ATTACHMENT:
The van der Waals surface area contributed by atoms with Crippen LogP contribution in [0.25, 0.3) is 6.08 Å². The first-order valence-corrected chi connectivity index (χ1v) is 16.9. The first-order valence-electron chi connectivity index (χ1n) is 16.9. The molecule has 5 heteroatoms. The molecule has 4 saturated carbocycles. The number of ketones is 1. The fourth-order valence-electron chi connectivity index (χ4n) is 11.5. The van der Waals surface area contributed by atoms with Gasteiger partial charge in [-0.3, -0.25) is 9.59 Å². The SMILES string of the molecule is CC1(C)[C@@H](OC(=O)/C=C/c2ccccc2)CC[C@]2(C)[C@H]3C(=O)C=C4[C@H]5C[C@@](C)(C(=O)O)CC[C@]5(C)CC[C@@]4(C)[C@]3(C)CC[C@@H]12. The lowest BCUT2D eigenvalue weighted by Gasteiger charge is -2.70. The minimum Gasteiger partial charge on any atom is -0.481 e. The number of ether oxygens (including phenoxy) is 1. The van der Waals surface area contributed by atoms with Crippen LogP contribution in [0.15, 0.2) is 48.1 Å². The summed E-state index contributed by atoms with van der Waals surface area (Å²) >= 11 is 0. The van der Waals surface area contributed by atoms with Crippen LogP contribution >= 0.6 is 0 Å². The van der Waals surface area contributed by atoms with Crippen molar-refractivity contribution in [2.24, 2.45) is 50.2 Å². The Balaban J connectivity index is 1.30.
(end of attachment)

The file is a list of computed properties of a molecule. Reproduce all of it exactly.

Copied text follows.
The van der Waals surface area contributed by atoms with Crippen LogP contribution in [0.25, 0.3) is 6.08 Å². The first-order valence-corrected chi connectivity index (χ1v) is 16.9. The first-order valence-electron chi connectivity index (χ1n) is 16.9. The molecule has 5 heteroatoms. The molecule has 4 saturated carbocycles. The number of ketones is 1. The fourth-order valence-electron chi connectivity index (χ4n) is 11.5. The van der Waals surface area contributed by atoms with Gasteiger partial charge in [-0.3, -0.25) is 9.59 Å². The SMILES string of the molecule is CC1(C)[C@@H](OC(=O)/C=C/c2ccccc2)CC[C@]2(C)[C@H]3C(=O)C=C4[C@H]5C[C@@](C)(C(=O)O)CC[C@]5(C)CC[C@@]4(C)[C@]3(C)CC[C@@H]12. The lowest BCUT2D eigenvalue weighted by Gasteiger charge is -2.70. The minimum Gasteiger partial charge on any atom is -0.481 e. The number of ether oxygens (including phenoxy) is 1. The van der Waals surface area contributed by atoms with Crippen LogP contribution in [0.15, 0.2) is 48.1 Å². The summed E-state index contributed by atoms with van der Waals surface area (Å²) >= 11 is 0. The van der Waals surface area contributed by atoms with Crippen LogP contribution >= 0.6 is 0 Å². The van der Waals surface area contributed by atoms with Crippen molar-refractivity contribution in [2.24, 2.45) is 50.2 Å². The Balaban J connectivity index is 1.30.